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Ronnie the red Range Rover L322 (repairs) New Front Air Struts Now

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Okay, so time has come for me to lift the tools and begin the small repairs required for this new purchase. Starting with the easy jobs first, I replaced the original and now tired tailgait gas struts. 10 min job I thought and yes it was completed in ten mins with no issues.


Next up was anti-roll bar drop links as there was the tell tale rumble from the front when going over bumps and much more pronounced when off-road with the suspension at full height. Meyle heavy duty drop links x 2 bought £35, let the fun and games commence. Tools gathered, torque values checked it was time to get the front O/S up in the air and begin.


Newly purchased SGS 4x4 jack makes this an easy and straightforward task and once up there, new Halfords 3 tonne axle stands keep it there, safely. Once the 20" wheel was removed access to the tie rod could not be easier and I was saying to myself, this shouldn't take more than 20 mins. Famous last words. Jack now repositioned to jack up the strut a bit to take the weight off I begin removing the bottom securing nut first. 19mm socket and it comes right off to finger tight at the first try. Oh yes, these Land Rovers are brilliant to work on, look how easy that was to get off. Child's play with spanners, ken....




Moving swiftly onto the top mounting nut, this one came a few turns and then jammed and began turning in the socket, like they can do. Feck, mole grips, feck it's still turning. Phoned my son and got him to give me a hand but we just couldn't get the bastard N mole grips to hold it tight enough to get past the nylock thread. Lots of trying and failing, lots of swearing and after about an hour I said right this bastard is not getting the better of me. Break out the grinder. I'll show it who's the boss o' this garage! Lots of sparks and ten mins later.....




Bastard thing put up quite a fight but it was defeated in the end.




Noticed that Melye don't provide nylock nuts and don't think they're needed either. New tie rod fitted, all that remained was to nip the securing nuts up to the required, 100nm, lower the strut off the jack, jack the car back up to remove the x2 axle stands and refit wheel and torque up wheel nuts to the required, 140nm. But not before taking a photo of the new shiny bit :)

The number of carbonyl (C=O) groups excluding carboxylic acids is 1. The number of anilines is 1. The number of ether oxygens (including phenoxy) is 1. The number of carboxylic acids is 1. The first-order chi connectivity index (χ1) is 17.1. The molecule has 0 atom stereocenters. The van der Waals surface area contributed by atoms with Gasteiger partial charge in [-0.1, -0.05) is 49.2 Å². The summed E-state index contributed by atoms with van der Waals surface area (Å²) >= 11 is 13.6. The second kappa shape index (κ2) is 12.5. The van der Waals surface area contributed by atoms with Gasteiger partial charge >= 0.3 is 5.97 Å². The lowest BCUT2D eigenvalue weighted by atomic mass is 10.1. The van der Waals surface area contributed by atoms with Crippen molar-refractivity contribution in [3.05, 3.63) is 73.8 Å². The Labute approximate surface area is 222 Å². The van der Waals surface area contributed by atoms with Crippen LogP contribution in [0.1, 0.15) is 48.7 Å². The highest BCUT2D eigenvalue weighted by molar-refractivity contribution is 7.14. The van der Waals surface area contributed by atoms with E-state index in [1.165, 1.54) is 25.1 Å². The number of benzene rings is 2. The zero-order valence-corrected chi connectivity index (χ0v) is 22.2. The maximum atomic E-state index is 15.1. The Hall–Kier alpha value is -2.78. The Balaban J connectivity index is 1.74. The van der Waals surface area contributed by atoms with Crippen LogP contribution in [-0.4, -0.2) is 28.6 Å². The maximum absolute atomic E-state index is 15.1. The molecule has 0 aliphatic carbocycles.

I still have the N/S to do but that can wait until the battery impact wrench/rattle gun I've ordered arrives. O/S was rattling more and having taken it for a brisk run down a rutted farm track it's 90% rattle free, with just a faint rumble from the N/S. Job very nearly, jobbed and onto the next thing.....

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The bidet/rear wash wiper needed some care and attention.


The wiper washer jet was blocked and the wiper arm was 'the most rotten wiper arm' I have ever seen! It was so rotten, it would not lift up on the spindle as it was welded stuck with rust. Second hand wiper arm from evilBay and new Bosch blades x3 and I can see clearly now (even if) the rain (hasn't) gone.


Interiour tailgate inside cover removed, gives access to the spolier securing bolts x3.




Disconnect wiring for highlevel brake light and that lifts back and up and can be removed.




With the rottenest wiper arm in the known Universe removed, I set about making the wash of the rear wash wipe work. Paper clip cleared the gunk and once the hose was disconnected and run into a bucket half a dozen times I was getting the kind of flow of the type I can achieve after 12 pints of lager. Happy with that, I fitted the new arm and wiper and replced the plastic end cap into which the washer fluid is meant to pass through and squirt onto the rear glass.




It's not so much squirting through the jets as pouring down the window from the middle, but hey, it's working and is doing the bidet thing and will keep the MOT man happy come November. So I fitted the new front wipers and called it a day at 6.30pm.


Next up is N/S tie rod, rear discs N pads and probably, front pads as well having had a closer look at those today. Discs are okay tho, so that's a Ronnie bonus!


Cheers all. Hawkeye.




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Back at it like a good un tonight again! Not long back from replacing the N/S drop link. This one came off much easier and was genuinely easy to replace. My apprentice was there again to give a hand and all he requires as fuel is a chippy tea.  beer.gif


We're off on a trip WAY down South on Saturday to see a man about a dog; so that'll be the first proper long distance test for Ronnie. AA card at the ready....